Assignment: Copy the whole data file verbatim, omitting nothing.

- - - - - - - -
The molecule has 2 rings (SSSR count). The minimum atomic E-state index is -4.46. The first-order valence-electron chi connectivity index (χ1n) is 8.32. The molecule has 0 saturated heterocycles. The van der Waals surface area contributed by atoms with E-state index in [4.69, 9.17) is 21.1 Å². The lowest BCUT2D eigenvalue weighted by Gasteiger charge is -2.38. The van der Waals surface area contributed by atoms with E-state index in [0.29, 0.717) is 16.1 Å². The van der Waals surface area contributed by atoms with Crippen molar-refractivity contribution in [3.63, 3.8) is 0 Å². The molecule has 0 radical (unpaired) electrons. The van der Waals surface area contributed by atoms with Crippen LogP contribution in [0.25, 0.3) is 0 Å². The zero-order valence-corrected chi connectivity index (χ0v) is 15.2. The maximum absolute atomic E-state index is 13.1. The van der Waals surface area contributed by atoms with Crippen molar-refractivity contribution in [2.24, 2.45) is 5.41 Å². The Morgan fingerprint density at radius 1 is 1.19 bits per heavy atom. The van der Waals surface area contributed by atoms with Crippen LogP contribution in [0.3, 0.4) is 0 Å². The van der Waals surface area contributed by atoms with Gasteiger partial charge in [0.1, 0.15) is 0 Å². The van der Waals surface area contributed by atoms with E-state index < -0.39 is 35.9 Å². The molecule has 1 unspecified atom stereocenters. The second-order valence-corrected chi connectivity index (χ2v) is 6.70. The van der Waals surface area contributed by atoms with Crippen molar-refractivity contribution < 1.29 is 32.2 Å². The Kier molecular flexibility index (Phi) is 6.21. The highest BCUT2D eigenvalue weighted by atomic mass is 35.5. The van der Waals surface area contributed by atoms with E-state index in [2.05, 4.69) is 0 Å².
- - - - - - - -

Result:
The molecule has 2 rings (SSSR count). The minimum atomic E-state index is -4.46. The first-order valence-electron chi connectivity index (χ1n) is 8.32. The molecule has 0 saturated heterocycles. The van der Waals surface area contributed by atoms with E-state index in [4.69, 9.17) is 21.1 Å². The lowest BCUT2D eigenvalue weighted by Gasteiger charge is -2.38. The van der Waals surface area contributed by atoms with E-state index in [0.29, 0.717) is 16.1 Å². The van der Waals surface area contributed by atoms with Crippen molar-refractivity contribution in [3.63, 3.8) is 0 Å². The molecule has 0 radical (unpaired) electrons. The van der Waals surface area contributed by atoms with Crippen LogP contribution in [0.25, 0.3) is 0 Å². The zero-order valence-corrected chi connectivity index (χ0v) is 15.2. The maximum absolute atomic E-state index is 13.1. The van der Waals surface area contributed by atoms with Crippen molar-refractivity contribution in [2.24, 2.45) is 5.41 Å². The Morgan fingerprint density at radius 1 is 1.19 bits per heavy atom. The van der Waals surface area contributed by atoms with Crippen LogP contribution in [0.3, 0.4) is 0 Å². The van der Waals surface area contributed by atoms with Gasteiger partial charge in [0.1, 0.15) is 0 Å². The van der Waals surface area contributed by atoms with E-state index < -0.39 is 35.9 Å². The molecule has 1 unspecified atom stereocenters. The second-order valence-corrected chi connectivity index (χ2v) is 6.70. The van der Waals surface area contributed by atoms with Crippen molar-refractivity contribution < 1.29 is 32.2 Å². The Kier molecular flexibility index (Phi) is 6.21. The highest BCUT2D eigenvalue weighted by atomic mass is 35.5. The van der Waals surface area contributed by atoms with E-state index in [2.05, 4.69) is 0 Å².